DEFENDING AMERICA
David H. Hackworth
24 March 98

FOR WHOM THE PENTAGON BELL TOLLS

The new F-18 Super Hornet fighter looks like a bird, but experts in the know say it sure doesn't fly like one. Many say it's an expensive crash waiting to happen.

But when it comes to the Pentagon throwing lots of taxpayer money at a new military toy, performance has never been a big deal. The Pentagon and the defense racketeers have been pushing problematic military hardware into production since long before Stormin' Norman was a gleam in his daddy's eye.

Let's face it: The Pentagon's cash register bell doesn't ring to give our warriors good GI-proof gear. It rings for the rats sitting on the defense corporations' boards and their cronies, the Pentagon brass -- active and retired, military and civilian -- whom, so many, have sold their souls for a buck.

Remember the M-16 rifle in Vietnam? It was a jammer that put more names on the Wall than sniper fire. Or the Bradley fighting vehicle, known by the grunts as a "flaming coffin?" Or the $2 billion B-2 bomber which is just peachy keen for air shows but hasn't made a war yet?

Well, the new Super Hornet is more of the same scam. The newest version of the earlier model F-18 Hornet can out-climb, out-turn and out-accelerate the so called Super Hornet. In fact, the earlier model F-18 is vastly outperforming the wobbly, gold-plated flying machine it's supposed to replace.

To make matters worse, the wing of the Super Hornet suddenly drops in flight. During recent flight tests of the modification to solve the dropping problem, the $74 million aircraft developed a shaking problem in straight and level flight.

Imagine driving along in your new car and suddenly it decides to hang a left or starts shaking like a chandelier at the epicenter of an earthquake.

Our pilots could be forced to fly this turkey just as our soldiers were compelled to carry the M-16 rifle in Vietnam. They're in a profession where it's belong to the club or go find a job.

During Desert Storm, the "flaming coffin" Bradley would have been a soldier-killer too had not Air Force Colonel Jim Burton blown the whistle and forced the Army to fix it before full production began. He saved thousands of lives, but it cost him his career.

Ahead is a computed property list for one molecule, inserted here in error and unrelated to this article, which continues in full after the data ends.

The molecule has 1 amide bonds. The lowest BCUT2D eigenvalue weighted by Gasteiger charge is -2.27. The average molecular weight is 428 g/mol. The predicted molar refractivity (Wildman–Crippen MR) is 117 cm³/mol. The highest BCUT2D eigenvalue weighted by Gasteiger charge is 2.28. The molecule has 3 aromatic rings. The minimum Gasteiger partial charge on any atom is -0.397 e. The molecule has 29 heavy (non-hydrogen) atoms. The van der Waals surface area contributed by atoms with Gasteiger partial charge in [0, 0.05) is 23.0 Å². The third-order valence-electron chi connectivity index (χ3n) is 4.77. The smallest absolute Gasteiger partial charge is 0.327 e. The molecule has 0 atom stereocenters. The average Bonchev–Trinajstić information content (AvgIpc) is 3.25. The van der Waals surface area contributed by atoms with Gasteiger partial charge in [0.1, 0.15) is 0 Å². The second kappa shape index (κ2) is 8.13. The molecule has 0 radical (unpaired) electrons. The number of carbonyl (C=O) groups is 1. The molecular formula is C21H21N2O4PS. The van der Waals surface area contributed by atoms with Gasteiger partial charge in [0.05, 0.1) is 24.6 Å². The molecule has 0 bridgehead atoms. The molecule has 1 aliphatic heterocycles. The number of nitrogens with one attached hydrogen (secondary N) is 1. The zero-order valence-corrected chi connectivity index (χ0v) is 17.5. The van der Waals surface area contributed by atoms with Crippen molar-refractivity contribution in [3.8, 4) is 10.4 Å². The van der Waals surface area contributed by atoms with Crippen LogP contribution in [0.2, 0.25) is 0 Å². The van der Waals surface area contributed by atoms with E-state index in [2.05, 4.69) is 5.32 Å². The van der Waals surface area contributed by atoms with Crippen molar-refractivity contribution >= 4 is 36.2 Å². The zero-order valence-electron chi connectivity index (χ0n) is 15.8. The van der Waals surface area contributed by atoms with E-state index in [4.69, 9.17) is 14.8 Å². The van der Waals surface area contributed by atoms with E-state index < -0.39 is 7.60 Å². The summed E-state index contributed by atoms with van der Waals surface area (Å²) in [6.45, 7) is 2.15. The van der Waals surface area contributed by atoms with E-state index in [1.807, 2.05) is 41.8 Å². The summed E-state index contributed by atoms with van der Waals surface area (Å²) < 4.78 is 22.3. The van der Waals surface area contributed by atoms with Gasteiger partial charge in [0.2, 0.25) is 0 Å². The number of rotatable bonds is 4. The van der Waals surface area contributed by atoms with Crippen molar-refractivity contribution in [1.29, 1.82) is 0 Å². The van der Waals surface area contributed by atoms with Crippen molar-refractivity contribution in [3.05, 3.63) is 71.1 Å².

Sure there are specifications governing new equipment. But just as the Army did on the Bradley, the Navy brass have been doing on the Super Hornet. The minute the Super Hornet flunks a test, the Navy lowers the performance bar

This aircraft is a mediocrity. It doesn't meet original specifications, but the Navy wants to give Boeing the dough anyway. Last year, taxpayers laid out $2.1 billion for the first 12 flawed Super Hornets. By the end of this month, the Navy intends to release another $2.1 billion for 20 more of these turkeys -- because it's business as usual with our Pentagon porkers.

Will our congressional watchdogs bark? Doubt it. Boeing kicked big bucks into the congressional coffers last year.

Hey, it's not the Navy's money anyway. It's the taxpayers, and they're obsessed with Monica Lewinsky rather than with what the Pentagon does with their dough --or the lives of their loved ones.

The Navy says requirements for the release of funding have been satisfied and the Super Hornet is ready to buzz. If you believe that, you believe in the tooth fairy.

Meanwhile, our troops don't have the money to train and maintain. An Air Force colonel says his unit's so broke they can't buy ammo for pistol training.

Congress must stop looking the other way when its own auditors -- the General Accounting Office ­ recommend that production be halted until the Navy proves it has fixed the Super Hornet, which the GAO just proposed.

It's about time the secretary of defense asked some hard questions as well. Before any more money is wasted, he should order the Inspector General to determine why this aircraft is going into its second year of production when it wasn't ready to enter into production at all.

And besides, what's the rush? There's no enemy out there that our pilots can't handle for the next decade with what they've got.

The end